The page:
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  A Year of Orcadian Tradition

"'Well", says August, "time to gather all the riches together in a field full of folk."


August August was the month in which the greatest Orkney holiday of the year was held - the Lammas Market.

Lammas, also called "Lughnasad", was an ancient celebration of the first harvest, and honoured the grain harvests, as well as the gods and goddesses of death and resurrection.

Lughnasadh - meaning "festival of Lugh" - or Lammas - meaning "festival of the loaves" ("hlaf-mass") - fell on August 1.

In Kirkwall, the Lammas Market took place over 11 days, and was proclaimed through the streets of the town by the town officer, preceded by a drummer. These days, however, the Lammas Fair is forgotten. In its heyday, the Lammas Fair attracted folk from across the islands, who all headed into the town to be entertained by showmen, tricksters and entertainers.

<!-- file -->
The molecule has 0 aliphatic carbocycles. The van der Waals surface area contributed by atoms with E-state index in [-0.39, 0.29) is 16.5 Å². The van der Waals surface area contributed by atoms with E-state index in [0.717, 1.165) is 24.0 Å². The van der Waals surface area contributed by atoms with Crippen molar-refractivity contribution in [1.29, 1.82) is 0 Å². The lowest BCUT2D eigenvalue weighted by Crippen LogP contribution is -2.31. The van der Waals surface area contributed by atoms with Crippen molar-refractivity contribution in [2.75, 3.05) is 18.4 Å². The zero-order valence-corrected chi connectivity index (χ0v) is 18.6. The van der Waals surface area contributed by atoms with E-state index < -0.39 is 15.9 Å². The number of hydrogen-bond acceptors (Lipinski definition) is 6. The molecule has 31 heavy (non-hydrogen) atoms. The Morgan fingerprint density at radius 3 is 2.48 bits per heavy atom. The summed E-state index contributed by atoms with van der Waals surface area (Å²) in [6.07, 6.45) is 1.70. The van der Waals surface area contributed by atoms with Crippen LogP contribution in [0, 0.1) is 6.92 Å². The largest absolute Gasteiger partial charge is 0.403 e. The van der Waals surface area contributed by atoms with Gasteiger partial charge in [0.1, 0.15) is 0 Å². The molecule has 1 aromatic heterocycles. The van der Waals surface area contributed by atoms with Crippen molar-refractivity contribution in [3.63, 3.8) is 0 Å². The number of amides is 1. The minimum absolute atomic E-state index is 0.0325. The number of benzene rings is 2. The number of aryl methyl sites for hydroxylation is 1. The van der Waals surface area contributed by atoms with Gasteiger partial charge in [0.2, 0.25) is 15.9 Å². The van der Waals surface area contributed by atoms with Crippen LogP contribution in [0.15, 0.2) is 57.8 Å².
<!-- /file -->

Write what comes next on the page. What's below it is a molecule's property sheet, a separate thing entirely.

To cope with the incredible influx of visitors, poor, but adequate, accommodation was offered throughout Kirkwall. These Lammas "beuls" were, very often, just a straw-covered floors on which the visiting islanders rested, in the company of a number of strangers.

An interesting tradition surrounding the fair is that the young men were advised to place a four-leafed clover in their boots. This was believed to give them the power to see through the tricks employed by the visiting cheap-jacks. Examples of the reliability of this charm are actually recorded. One story relates that a crowd, gathered around a Lammas booth to watch a dancing cockerel, were asked by an old woman why they were so interested in a bird with straws fixed to its legs. It was only then that the sheepish onlookers realised that they had been mesmerised by the crafty showman.

The old woman was immune to his tricks because there was a four-leaved clover hidden within the grass she carried.
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